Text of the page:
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Starred by 19 users
Status: WontFix
Owner:
Closed: Jul 2015
Cc:
Components:
EstimatedDays: ----
NextAction: ----
OS: All
Pri: 2
Type: Feature

Blocking:
issue 459408



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Provide a disable VP9 decode in chrome://flags
Project Member Reported by renganat...@chromium.org, Feb 18 2015 Back to list
Provide a chrome://flags option to disable VP9 decode for future experiments. 

VP9 decode is great for YouTube. YouTube has published multiple times how it is a better experience overall for users as it reduces bandwidth requirements, provides a better streaming experience, and lowers the requirements for HD. 

However, we have are getting increasing reports on poor VP9 decode performance, especially in low power notebooks for HD @ 60fps. To better understand real world decode performance we want to add a chrome://flags "Disable VP9 decode" to run experiments across different architecture, network and battery conditions. 

Additionally, this also allows power users an escape hatch if they have a preference on codecs supported by Chrome.
 
Blocking: chromium:459408
Comment 2 by cont...@ekimia.fr, Feb 21 2015
I second this : would be very useful to test video decode corretly on chromium.
Comment 3 by thakis@chromium.org, Feb 25 2015
about:flags isn't for users to tweak settings. Flags on there are either for debugging, or temporary to turn on in-development features.

It's ok to temporarily add a flag if that helps with collecting perf data (but just uma should give you that already), but it's not for "escape hatches".
@thakis - duly noted. It is not intended as a user setting as much as requirement for running experiments to collect perf data. However, analyzing the ways to collect the data, it did require a chrome://flags. Happy to chat more / listen for any advice if you have experience in collecting the data we require here. Thanks.
Comment 5 by thakis@chromium.org, Feb 25 2015
You might want to talk to asvitkine about using uma/finch for your stuff – I'd be surprised if you needed a flag for this, and you don't need an about:flags entry for sure.
Juste a note : 99% of users don t have a GPU that can accelerate vp9. Disabling vp9 enable them to Get h264 accelerated vidéos ( like in YouTube)
Comment 7 by make...@gmail.com, Feb 26 2015
I would welcome this, watching 1080p and also 720p videos on Chrome lets my Ivy Bridge Ultrabook burn at 72-77°C and 80-90% CPU usage, where IE11 just uses 6-14% CPU.
Comment 8 by lena...@gmail.com, Feb 27 2015
Yoga 3 Pro seems to have no hardware acceleration for VP9. So watching 4K video in Youtube in Google Chrome is not possible, staggering, unwatchable.

Same video, same machine, in IE11 butter smooth. It uses the H.264 codec.

Please make an option to disable VP9 or choose the codec the user prefers.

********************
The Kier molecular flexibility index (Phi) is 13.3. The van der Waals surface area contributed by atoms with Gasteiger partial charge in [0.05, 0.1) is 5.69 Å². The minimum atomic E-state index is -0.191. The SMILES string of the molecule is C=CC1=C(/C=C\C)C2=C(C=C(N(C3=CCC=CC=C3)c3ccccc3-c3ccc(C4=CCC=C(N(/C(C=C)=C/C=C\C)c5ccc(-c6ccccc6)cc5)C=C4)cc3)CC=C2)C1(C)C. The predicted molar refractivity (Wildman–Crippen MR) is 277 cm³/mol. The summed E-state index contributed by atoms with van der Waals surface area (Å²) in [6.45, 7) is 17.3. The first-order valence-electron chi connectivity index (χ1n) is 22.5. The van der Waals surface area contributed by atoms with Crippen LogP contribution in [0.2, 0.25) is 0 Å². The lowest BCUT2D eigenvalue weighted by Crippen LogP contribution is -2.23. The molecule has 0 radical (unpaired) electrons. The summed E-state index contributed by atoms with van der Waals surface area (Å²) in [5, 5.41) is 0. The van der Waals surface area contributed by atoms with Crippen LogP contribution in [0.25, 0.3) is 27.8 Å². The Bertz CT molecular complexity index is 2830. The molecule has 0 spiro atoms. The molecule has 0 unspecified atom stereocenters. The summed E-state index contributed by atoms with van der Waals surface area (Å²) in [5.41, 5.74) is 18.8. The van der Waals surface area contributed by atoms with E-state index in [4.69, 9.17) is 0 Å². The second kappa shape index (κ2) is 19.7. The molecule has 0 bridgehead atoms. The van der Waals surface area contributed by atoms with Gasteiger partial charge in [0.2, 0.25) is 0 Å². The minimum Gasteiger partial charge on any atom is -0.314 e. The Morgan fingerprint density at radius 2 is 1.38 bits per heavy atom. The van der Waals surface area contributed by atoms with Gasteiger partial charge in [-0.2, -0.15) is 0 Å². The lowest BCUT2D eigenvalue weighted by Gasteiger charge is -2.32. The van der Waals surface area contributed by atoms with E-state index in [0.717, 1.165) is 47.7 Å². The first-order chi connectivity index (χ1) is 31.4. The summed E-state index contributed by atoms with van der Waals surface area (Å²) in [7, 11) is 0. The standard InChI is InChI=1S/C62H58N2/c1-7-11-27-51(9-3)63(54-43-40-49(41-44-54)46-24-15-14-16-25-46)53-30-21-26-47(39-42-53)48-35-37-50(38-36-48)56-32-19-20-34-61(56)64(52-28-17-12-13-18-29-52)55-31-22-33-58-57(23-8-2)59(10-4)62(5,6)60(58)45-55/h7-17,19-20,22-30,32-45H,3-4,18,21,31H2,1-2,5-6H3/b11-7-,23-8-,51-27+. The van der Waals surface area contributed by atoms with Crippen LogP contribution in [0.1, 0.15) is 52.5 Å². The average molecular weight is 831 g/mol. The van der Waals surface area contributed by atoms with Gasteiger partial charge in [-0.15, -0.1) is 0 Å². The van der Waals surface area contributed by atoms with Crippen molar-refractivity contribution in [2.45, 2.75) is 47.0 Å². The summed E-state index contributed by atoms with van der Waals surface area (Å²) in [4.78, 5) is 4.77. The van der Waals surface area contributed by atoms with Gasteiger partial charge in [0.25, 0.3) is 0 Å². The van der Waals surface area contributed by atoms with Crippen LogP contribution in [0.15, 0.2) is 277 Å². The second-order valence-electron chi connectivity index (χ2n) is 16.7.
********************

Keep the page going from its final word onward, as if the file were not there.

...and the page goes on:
Comment 9 by tork...@gmail.com, Apr 5 2015
Lets us use h.264 or make vp9 use gpu.

for now IE is best for youtube :-(
Status: WontFix
Given the presence of the h264ify extension and recent performance numbers for vp9, it doesn't make sense to implement this.
Comment 11 by x.ran...@gmail.com, Jul 17 2015
h264ify doesnt work.
Comment 12 by lena...@gmail.com, Jul 17 2015
For me (on a Yoga 3 Pro) h264ify does indeed work - at least partially. The video is reported to be x264 and not vp9. But it doesn't change the fact that the video is not hardware accelerated for some reason. Same video on IE is butter smooth, cpu at most 30%-40%. On Chrome cpu is 100% and frames are dropped like crazy. 
Comment 13 by lena...@gmail.com, Jul 17 2015
So maybe problem is not with actual codec but rather hardware acceleration support in Chrome?
Comment 14 Deleted
That is a distinct possibility. I'm also curious: how many of you are experiencing issues at resolutions higher than 1080p? I'm using an ultrabook which has a 3200x1800 resolution, and wondered if that could be having an effect, since I don't experience VP9 issues on other machines of lesser power. I also use the Windows 8.1 scaling feature, which I believe is simply called "zoom." Likewise, I get "butter smooth" frame-rates at ALL resolutions and 60 FPS on Internet Explorer. I think the most likely reason, from my experiments, is that hardware acceleration can't /really/ be disabled in Chrome, no matter what I try.
If you have a newer intel ultrabook you may be hitting another problem, issue 499696. To see if a given video has hardware acceleration find the player in chrome://media-internals and see if "GpuVideoDecoder" is present in the properties section.

Unfortunately, at present, our h264 hardware decoder implementation uses copy-back, so it may not work as smoothly as IE in this case ( issue 464774  tracks this to some extent).
Comment 17 by x.ran...@gmail.com, Jul 19 2015
Lena, no idea how it works for you, when I still have forced vp9 with h264ify enabled. Win7\8.1\latest Chrome. Absolutely useless plugin.
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